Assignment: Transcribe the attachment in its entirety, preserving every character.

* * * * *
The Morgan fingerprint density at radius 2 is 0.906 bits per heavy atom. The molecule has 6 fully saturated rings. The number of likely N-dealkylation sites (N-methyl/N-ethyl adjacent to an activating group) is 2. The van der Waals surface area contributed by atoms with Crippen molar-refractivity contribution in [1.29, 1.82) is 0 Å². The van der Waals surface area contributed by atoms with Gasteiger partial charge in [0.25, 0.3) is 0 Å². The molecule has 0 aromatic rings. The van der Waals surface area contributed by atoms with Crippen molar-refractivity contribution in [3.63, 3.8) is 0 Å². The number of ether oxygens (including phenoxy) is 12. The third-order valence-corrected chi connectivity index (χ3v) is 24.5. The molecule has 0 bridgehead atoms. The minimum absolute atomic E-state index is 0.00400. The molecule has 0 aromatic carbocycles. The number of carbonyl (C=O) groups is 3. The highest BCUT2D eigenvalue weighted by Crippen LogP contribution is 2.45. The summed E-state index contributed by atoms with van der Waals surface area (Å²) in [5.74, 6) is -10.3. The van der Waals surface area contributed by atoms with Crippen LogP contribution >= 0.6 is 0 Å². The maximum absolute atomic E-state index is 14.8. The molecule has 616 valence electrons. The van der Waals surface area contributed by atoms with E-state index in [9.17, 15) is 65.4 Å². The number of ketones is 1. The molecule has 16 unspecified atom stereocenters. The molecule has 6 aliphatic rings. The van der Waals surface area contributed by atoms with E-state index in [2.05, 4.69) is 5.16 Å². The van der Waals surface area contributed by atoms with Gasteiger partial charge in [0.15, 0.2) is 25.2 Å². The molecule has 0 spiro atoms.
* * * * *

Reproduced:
The Morgan fingerprint density at radius 2 is 0.906 bits per heavy atom. The molecule has 6 fully saturated rings. The number of likely N-dealkylation sites (N-methyl/N-ethyl adjacent to an activating group) is 2. The van der Waals surface area contributed by atoms with Crippen molar-refractivity contribution in [1.29, 1.82) is 0 Å². The van der Waals surface area contributed by atoms with Gasteiger partial charge in [0.25, 0.3) is 0 Å². The molecule has 0 aromatic rings. The van der Waals surface area contributed by atoms with Crippen molar-refractivity contribution in [3.63, 3.8) is 0 Å². The number of ether oxygens (including phenoxy) is 12. The third-order valence-corrected chi connectivity index (χ3v) is 24.5. The molecule has 0 bridgehead atoms. The minimum absolute atomic E-state index is 0.00400. The molecule has 0 aromatic carbocycles. The number of carbonyl (C=O) groups is 3. The highest BCUT2D eigenvalue weighted by Crippen LogP contribution is 2.45. The summed E-state index contributed by atoms with van der Waals surface area (Å²) in [5.74, 6) is -10.3. The van der Waals surface area contributed by atoms with Crippen LogP contribution >= 0.6 is 0 Å². The maximum absolute atomic E-state index is 14.8. The molecule has 616 valence electrons. The van der Waals surface area contributed by atoms with E-state index in [9.17, 15) is 65.4 Å². The number of ketones is 1. The molecule has 16 unspecified atom stereocenters. The molecule has 6 aliphatic rings. The van der Waals surface area contributed by atoms with E-state index in [2.05, 4.69) is 5.16 Å². The van der Waals surface area contributed by atoms with Gasteiger partial charge in [0.15, 0.2) is 25.2 Å². The molecule has 0 spiro atoms.